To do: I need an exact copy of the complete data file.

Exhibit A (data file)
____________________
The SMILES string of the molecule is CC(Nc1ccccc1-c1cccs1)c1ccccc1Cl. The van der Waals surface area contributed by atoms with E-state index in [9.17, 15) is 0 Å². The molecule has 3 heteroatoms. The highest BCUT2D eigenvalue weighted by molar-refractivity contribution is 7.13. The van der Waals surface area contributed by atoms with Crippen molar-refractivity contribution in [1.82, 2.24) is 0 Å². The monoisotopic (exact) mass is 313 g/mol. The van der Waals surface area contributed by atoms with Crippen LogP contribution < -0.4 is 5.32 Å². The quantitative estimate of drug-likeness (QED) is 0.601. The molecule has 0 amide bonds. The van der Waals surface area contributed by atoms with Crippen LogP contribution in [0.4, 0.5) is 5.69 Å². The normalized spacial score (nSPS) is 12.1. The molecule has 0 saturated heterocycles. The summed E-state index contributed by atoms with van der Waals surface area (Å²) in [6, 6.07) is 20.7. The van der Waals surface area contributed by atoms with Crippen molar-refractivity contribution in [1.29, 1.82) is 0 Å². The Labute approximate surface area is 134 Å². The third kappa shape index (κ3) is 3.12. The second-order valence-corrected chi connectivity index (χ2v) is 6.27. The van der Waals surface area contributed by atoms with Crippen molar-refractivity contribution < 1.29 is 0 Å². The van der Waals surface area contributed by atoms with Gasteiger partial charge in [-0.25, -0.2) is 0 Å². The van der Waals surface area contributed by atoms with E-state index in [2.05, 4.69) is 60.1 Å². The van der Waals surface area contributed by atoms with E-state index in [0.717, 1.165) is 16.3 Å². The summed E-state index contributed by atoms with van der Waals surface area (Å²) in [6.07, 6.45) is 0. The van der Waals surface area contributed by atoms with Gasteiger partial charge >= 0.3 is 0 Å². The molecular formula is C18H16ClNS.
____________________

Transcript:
The SMILES string of the molecule is CC(Nc1ccccc1-c1cccs1)c1ccccc1Cl. The van der Waals surface area contributed by atoms with E-state index in [9.17, 15) is 0 Å². The molecule has 3 heteroatoms. The highest BCUT2D eigenvalue weighted by molar-refractivity contribution is 7.13. The van der Waals surface area contributed by atoms with Crippen molar-refractivity contribution in [1.82, 2.24) is 0 Å². The monoisotopic (exact) mass is 313 g/mol. The van der Waals surface area contributed by atoms with Crippen LogP contribution < -0.4 is 5.32 Å². The quantitative estimate of drug-likeness (QED) is 0.601. The molecule has 0 amide bonds. The van der Waals surface area contributed by atoms with Crippen LogP contribution in [0.4, 0.5) is 5.69 Å². The normalized spacial score (nSPS) is 12.1. The molecule has 0 saturated heterocycles. The summed E-state index contributed by atoms with van der Waals surface area (Å²) in [6, 6.07) is 20.7. The van der Waals surface area contributed by atoms with Crippen molar-refractivity contribution in [1.29, 1.82) is 0 Å². The Labute approximate surface area is 134 Å². The third kappa shape index (κ3) is 3.12. The second-order valence-corrected chi connectivity index (χ2v) is 6.27. The van der Waals surface area contributed by atoms with Crippen molar-refractivity contribution < 1.29 is 0 Å². The van der Waals surface area contributed by atoms with Gasteiger partial charge in [-0.25, -0.2) is 0 Å². The van der Waals surface area contributed by atoms with E-state index in [2.05, 4.69) is 60.1 Å². The van der Waals surface area contributed by atoms with E-state index in [0.717, 1.165) is 16.3 Å². The summed E-state index contributed by atoms with van der Waals surface area (Å²) in [6.07, 6.45) is 0. The van der Waals surface area contributed by atoms with Gasteiger partial charge >= 0.3 is 0 Å². The molecular formula is C18H16ClNS.